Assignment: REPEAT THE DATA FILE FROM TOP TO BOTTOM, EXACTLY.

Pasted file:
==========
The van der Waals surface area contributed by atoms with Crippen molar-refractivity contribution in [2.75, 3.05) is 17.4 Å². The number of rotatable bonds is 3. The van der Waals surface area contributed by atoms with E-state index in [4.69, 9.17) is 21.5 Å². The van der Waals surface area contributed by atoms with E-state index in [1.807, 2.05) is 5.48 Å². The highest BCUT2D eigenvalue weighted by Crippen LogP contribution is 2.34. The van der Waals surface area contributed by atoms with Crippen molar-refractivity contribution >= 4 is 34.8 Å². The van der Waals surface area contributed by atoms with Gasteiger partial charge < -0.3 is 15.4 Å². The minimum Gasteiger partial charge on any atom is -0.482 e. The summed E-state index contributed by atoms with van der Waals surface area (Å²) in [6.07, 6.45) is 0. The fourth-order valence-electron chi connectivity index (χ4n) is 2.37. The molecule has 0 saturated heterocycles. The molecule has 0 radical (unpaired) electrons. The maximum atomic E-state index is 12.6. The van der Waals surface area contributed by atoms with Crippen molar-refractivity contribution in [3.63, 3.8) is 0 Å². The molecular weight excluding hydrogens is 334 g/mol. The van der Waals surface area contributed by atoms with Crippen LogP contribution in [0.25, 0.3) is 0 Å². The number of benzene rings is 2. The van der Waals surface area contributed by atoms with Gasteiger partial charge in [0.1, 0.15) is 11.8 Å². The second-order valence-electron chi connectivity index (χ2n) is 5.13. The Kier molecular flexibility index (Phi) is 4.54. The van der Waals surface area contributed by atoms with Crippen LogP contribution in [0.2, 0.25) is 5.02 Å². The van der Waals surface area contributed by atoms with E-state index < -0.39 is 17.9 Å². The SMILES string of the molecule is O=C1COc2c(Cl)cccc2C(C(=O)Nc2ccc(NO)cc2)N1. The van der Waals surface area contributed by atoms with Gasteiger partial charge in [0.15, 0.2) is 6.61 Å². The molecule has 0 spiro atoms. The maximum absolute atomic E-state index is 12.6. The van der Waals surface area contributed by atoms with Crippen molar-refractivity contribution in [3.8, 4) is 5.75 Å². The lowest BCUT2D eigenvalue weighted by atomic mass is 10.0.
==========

The van der Waals surface area contributed by atoms with Crippen molar-refractivity contribution in [2.75, 3.05) is 17.4 Å². The number of rotatable bonds is 3. The van der Waals surface area contributed by atoms with E-state index in [4.69, 9.17) is 21.5 Å². The van der Waals surface area contributed by atoms with E-state index in [1.807, 2.05) is 5.48 Å². The highest BCUT2D eigenvalue weighted by Crippen LogP contribution is 2.34. The van der Waals surface area contributed by atoms with Crippen molar-refractivity contribution >= 4 is 34.8 Å². The van der Waals surface area contributed by atoms with Gasteiger partial charge < -0.3 is 15.4 Å². The minimum Gasteiger partial charge on any atom is -0.482 e. The summed E-state index contributed by atoms with van der Waals surface area (Å²) in [6.07, 6.45) is 0. The fourth-order valence-electron chi connectivity index (χ4n) is 2.37. The molecule has 0 saturated heterocycles. The molecule has 0 radical (unpaired) electrons. The maximum atomic E-state index is 12.6. The van der Waals surface area contributed by atoms with Crippen molar-refractivity contribution in [3.63, 3.8) is 0 Å². The molecular weight excluding hydrogens is 334 g/mol. The van der Waals surface area contributed by atoms with Crippen LogP contribution in [0.25, 0.3) is 0 Å². The number of benzene rings is 2. The van der Waals surface area contributed by atoms with Gasteiger partial charge in [0.1, 0.15) is 11.8 Å². The second-order valence-electron chi connectivity index (χ2n) is 5.13. The Kier molecular flexibility index (Phi) is 4.54. The van der Waals surface area contributed by atoms with Crippen LogP contribution in [0.2, 0.25) is 5.02 Å². The van der Waals surface area contributed by atoms with E-state index < -0.39 is 17.9 Å². The SMILES string of the molecule is O=C1COc2c(Cl)cccc2C(C(=O)Nc2ccc(NO)cc2)N1. The van der Waals surface area contributed by atoms with Gasteiger partial charge in [0.15, 0.2) is 6.61 Å². The molecule has 0 spiro atoms. The maximum absolute atomic E-state index is 12.6. The van der Waals surface area contributed by atoms with Crippen molar-refractivity contribution in [3.8, 4) is 5.75 Å². The lowest BCUT2D eigenvalue weighted by atomic mass is 10.0.